Yet, while the judiciary has been forced by circumstances to adapt to new ways of working, there has been a sharp 18 per cent increase in the number of cases waiting a year to reach the courts.
This now means, according to the Ministry of Justice, that nearly 9,500 cases have been left outstanding for more than 12 months – a very unjust state of affairs. The fact that the MoJ accepts that the clock cannot be turned back, and that more sittings will be held remotely when there is not a requirement for defendants, barristers, victims and witnesses to all be present.
There’s also a strong argument to be made for expanding the number of so-called Nightingale courts if the criminal justice system is in a position to handle a larger volume of cases than at present. And it comes down to this timeless legal maxim – ‘justice delayed is justice denied’ – that those running the courts now need to recognise. These delays are not in the public interest. They perturb victims; testimony of eye-witnesses can become more hazy with the passage of times – and the wrongly accused can also face untold anguish before clearing their names.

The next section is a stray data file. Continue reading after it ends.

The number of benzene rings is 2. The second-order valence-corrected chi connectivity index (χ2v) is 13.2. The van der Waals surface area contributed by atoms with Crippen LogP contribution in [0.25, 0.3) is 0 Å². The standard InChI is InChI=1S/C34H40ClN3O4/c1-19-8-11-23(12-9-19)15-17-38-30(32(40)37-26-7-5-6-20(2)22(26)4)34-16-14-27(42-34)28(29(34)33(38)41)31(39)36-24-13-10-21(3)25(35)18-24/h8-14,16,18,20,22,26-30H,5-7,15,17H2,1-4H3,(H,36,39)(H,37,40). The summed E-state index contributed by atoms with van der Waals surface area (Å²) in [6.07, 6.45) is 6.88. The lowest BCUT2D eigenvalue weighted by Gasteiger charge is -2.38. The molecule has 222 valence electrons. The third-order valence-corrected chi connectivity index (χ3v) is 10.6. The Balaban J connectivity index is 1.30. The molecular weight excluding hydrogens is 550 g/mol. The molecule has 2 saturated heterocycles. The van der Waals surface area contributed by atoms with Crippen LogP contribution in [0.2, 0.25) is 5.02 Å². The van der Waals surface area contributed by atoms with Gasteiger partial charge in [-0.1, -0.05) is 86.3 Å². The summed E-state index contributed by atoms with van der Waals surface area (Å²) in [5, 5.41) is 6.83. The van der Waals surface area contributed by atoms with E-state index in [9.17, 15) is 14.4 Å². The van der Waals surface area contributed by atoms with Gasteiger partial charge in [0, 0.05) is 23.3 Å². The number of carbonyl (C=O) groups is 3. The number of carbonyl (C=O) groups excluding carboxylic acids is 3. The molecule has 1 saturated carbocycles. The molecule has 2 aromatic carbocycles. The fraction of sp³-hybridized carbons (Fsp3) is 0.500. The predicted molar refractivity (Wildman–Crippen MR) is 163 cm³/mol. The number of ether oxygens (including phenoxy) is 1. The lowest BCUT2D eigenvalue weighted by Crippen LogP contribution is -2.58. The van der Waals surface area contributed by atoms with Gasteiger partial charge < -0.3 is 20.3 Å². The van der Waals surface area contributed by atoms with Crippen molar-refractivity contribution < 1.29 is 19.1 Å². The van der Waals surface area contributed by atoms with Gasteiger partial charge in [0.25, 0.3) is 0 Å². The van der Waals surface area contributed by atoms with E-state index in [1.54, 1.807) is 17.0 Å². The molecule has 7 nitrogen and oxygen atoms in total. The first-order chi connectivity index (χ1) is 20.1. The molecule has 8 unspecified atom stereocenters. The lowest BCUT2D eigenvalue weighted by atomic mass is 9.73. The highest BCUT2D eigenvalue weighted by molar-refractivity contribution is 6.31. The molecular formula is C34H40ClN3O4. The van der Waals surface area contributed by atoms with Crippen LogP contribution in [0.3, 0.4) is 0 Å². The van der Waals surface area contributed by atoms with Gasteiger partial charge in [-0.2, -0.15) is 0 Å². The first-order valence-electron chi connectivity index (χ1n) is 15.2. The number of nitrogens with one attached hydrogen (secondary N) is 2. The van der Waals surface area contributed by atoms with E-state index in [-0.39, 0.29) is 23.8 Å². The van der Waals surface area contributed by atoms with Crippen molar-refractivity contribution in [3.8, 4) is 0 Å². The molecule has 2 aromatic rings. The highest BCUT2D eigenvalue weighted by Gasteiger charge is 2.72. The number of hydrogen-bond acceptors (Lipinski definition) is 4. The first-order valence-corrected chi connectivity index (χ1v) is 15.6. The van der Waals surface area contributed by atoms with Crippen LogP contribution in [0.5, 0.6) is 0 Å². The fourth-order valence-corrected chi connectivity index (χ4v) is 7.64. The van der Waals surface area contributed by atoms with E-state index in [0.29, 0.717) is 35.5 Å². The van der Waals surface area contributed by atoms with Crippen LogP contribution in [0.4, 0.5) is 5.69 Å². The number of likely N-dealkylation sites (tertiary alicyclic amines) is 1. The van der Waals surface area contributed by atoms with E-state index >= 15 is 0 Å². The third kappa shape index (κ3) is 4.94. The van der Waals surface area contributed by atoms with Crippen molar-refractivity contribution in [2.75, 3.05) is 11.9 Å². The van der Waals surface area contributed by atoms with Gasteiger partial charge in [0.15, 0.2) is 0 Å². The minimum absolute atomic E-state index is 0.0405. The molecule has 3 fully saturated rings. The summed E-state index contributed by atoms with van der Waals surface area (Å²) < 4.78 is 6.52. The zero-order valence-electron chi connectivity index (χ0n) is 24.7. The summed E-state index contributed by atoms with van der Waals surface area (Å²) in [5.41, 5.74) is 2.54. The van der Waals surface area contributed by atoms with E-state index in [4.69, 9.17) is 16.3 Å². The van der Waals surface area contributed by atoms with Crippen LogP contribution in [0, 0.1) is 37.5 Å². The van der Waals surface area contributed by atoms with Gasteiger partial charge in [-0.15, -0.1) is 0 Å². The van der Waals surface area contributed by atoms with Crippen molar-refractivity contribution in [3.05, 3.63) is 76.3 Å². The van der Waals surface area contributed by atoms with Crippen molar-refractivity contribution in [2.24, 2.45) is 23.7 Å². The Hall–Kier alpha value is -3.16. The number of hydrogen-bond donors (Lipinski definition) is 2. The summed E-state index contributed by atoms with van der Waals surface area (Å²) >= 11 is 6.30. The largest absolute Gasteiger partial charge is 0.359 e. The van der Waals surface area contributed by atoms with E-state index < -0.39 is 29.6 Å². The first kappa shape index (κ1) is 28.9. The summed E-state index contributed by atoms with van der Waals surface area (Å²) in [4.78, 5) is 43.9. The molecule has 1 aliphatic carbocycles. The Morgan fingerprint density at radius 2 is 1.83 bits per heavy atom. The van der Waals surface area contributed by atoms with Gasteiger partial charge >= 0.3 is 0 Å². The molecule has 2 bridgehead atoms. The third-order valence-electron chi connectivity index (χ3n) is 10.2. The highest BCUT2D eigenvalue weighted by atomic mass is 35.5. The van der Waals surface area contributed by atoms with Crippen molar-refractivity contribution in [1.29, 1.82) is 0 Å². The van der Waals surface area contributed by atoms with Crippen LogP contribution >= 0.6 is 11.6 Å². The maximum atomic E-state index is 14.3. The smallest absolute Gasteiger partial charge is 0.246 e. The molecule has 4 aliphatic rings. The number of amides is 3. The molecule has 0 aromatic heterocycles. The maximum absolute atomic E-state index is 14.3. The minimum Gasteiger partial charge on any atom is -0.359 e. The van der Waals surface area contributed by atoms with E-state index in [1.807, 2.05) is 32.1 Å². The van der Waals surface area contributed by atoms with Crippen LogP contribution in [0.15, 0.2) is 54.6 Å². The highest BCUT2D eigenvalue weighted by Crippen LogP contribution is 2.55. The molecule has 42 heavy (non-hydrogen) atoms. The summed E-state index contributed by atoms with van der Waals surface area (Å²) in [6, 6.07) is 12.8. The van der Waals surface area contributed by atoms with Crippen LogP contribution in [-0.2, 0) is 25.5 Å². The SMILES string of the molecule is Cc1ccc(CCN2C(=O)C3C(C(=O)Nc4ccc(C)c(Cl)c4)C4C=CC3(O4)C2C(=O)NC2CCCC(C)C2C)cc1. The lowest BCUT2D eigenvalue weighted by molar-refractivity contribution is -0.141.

Yet there’s one final point to be made as The Yorkshire Post calls on the judiciary to show greater urgency – open justice, another timeless principle, also demands total transparency, with victims in particular kept informed about the progress of cases, and the media given digital access to cases, and transcripts, to assist with the reporting of proceedings.
That such matters do still appear to be open to so much question is a depressing indictment on the mismanagement of the courts system from pre-Covid to post-pandemic.
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